Rebooting Industry: Can Knowledge Industries Powerup Barbados' New Economy?
The knowledge economy is seen as the latest stage of development in global economic restructuring. Thus far, the developed world has transitioned from an agricultural economy (i.e., the pre-Industrial Age of a largely agrarian sector) to an industrial economy (with the Industrial Age, largely the manufacturing sector) to a post-industrial/mass production economy (mid-1900s, largely the service sector) to a knowledge economy (late 1900s – 2000s, largely the technology/human capital sector).
Definition of 'Knowledge Economy'
The Knowledge Economy is a system based on intellectual capital and usually makes up a large share of all economic activity in developed countries. In a knowledge economy, a significant part of the country's GDP value may consist of intangible assets, such as the value of its workers' knowledge (intellectual capital). However, generally accepted accounting principles do not allow companies to include these assets on balance sheets.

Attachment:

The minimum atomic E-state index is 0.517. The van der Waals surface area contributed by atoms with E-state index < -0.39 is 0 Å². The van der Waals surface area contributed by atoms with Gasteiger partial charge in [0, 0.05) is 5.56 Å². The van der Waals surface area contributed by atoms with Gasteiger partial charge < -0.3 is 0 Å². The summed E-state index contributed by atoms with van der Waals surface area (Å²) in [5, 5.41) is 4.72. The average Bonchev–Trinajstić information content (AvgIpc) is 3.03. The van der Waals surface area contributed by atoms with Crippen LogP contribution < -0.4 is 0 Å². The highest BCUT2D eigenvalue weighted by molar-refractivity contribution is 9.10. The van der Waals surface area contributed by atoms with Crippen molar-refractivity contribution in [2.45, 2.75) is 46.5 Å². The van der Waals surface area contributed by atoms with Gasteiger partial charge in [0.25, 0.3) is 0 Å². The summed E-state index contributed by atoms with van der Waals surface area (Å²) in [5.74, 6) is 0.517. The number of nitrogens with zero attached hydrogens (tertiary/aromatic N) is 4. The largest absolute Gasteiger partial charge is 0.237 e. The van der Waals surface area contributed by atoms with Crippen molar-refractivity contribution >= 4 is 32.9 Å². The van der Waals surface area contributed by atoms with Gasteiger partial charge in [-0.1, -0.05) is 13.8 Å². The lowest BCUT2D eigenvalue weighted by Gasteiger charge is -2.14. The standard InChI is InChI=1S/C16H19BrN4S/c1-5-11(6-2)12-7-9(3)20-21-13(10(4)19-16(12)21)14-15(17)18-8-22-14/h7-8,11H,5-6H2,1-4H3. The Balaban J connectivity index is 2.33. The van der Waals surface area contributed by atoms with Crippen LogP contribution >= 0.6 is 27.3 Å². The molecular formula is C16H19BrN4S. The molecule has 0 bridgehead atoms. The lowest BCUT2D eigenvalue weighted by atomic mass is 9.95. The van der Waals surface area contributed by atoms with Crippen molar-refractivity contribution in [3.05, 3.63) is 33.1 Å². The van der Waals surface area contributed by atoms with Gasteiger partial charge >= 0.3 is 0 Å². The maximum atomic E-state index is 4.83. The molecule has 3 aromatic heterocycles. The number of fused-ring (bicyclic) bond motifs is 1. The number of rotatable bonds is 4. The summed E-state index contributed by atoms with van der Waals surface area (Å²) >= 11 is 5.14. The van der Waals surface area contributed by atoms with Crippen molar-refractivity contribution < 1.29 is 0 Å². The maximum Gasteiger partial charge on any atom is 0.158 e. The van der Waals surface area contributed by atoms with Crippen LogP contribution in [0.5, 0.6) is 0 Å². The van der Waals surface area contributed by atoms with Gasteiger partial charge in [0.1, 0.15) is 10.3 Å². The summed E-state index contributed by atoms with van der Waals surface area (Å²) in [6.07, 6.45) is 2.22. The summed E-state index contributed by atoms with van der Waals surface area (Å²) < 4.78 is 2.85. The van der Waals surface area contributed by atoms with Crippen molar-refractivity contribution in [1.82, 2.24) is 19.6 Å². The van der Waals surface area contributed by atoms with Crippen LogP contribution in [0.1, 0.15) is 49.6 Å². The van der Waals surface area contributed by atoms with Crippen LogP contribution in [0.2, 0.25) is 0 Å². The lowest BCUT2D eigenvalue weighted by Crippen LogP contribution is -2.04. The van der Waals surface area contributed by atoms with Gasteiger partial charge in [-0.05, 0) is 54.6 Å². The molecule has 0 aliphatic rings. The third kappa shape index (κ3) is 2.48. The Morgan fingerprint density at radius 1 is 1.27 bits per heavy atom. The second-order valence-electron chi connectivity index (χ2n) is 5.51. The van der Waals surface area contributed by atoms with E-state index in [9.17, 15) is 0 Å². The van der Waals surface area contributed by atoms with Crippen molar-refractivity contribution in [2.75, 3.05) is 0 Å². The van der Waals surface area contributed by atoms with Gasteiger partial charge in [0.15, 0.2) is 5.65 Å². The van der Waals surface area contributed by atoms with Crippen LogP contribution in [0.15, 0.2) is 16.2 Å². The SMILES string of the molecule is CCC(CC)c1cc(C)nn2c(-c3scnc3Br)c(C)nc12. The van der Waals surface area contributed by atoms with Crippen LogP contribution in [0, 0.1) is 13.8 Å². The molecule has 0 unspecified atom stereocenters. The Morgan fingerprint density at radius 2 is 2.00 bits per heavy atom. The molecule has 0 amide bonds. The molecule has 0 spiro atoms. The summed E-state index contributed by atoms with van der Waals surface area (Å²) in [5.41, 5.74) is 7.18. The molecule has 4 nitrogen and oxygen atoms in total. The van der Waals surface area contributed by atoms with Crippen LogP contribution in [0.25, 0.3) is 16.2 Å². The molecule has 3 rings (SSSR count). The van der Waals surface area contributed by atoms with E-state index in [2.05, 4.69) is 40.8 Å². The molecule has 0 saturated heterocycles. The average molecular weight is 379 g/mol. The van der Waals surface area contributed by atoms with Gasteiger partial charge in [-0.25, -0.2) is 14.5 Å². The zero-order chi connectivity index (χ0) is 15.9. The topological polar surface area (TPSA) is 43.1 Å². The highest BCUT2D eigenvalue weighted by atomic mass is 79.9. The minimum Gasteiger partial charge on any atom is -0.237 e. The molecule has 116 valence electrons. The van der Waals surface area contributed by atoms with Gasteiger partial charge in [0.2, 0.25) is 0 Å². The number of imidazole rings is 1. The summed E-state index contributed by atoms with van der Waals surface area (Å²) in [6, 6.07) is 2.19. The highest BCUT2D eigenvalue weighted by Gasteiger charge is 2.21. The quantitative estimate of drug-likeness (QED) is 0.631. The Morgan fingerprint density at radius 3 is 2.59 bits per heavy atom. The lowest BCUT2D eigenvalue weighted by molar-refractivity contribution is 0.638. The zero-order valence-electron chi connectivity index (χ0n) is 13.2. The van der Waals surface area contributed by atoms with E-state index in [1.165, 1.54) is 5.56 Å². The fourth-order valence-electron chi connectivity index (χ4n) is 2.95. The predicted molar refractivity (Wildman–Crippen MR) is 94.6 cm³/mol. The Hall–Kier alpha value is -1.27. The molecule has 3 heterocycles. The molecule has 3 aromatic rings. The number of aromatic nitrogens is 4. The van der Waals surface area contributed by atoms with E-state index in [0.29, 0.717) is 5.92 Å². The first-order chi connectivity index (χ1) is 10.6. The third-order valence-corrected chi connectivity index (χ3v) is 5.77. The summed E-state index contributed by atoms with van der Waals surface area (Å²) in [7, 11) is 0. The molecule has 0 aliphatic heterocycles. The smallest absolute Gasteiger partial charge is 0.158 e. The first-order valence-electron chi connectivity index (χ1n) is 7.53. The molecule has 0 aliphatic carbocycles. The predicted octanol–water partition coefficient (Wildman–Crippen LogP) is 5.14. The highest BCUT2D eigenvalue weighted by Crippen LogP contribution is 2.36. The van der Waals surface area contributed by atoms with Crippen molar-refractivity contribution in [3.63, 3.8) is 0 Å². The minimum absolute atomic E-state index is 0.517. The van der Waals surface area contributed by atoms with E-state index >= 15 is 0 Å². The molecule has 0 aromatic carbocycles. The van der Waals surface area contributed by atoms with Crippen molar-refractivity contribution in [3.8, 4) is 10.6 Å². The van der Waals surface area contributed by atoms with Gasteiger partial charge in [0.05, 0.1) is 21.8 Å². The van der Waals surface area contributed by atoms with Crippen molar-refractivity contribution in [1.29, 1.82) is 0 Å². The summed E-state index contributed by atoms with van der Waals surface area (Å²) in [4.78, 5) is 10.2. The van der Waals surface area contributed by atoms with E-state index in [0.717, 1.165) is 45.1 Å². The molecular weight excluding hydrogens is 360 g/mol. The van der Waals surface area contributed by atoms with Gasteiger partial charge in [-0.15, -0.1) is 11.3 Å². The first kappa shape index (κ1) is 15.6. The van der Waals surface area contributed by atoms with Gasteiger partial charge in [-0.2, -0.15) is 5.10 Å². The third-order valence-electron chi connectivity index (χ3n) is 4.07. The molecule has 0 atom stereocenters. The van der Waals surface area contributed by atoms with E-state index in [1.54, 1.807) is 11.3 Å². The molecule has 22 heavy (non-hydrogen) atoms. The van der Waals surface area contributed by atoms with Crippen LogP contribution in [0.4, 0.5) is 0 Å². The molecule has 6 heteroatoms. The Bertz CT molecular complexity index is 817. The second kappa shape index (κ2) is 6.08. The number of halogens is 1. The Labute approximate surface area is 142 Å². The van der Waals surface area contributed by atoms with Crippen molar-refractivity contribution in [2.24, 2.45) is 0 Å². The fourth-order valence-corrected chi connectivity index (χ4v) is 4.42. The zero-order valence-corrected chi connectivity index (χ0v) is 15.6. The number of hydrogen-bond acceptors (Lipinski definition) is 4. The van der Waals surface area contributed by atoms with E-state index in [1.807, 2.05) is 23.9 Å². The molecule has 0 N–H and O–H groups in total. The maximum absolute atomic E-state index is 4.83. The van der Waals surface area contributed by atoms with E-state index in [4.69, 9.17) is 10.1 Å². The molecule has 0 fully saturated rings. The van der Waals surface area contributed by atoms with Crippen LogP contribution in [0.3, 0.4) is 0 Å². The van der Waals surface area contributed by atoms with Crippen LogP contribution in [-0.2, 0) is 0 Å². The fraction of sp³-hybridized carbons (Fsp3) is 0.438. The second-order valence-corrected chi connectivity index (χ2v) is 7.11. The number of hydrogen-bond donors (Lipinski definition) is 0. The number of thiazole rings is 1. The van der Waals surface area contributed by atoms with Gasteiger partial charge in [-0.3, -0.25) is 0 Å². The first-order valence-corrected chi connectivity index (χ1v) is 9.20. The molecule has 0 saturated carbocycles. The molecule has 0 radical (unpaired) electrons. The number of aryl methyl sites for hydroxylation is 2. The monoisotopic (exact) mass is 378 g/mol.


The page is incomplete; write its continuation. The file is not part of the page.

The economies of most countries will consist of each of three major categories of economic activity (agriculture, manufacturing and service), but in differing proportions relative to the wealth of that country. Developing countries tend to have manufacturing or a mix of manufacturing and service-based economies, and developed countries tend to have a higher percentage of service-based or knowledge economies since these countries are better able to invest in and support economic activities that include research, technical support and consulting.
The advent of the Knowledge Economy has been marked by upheavals in technological innovations with new products and processes developed from within the research community (i.e. universities, labs, incubators associated with educational institutions – or sometimes just the wild imagination of a creative thinker) to support global competitiveness.
The Knowledge Economy vs the Knowledge-Based Economy
The Knowledge Economy must, however, be distinguished from the Knowledge-Based Economy. The essential difference is that in a knowledge economy, knowledge is a product, while in a knowledge-based economy, knowledge is a tool. This difference is not yet well distinguished in the subject matter literature; however, they are strongly interdisciplinary, involving economists, computer scientists, engineers, mathematicians, librarians, geographers, chemists and physicists, as well as cognitivists, psychologists and sociologists.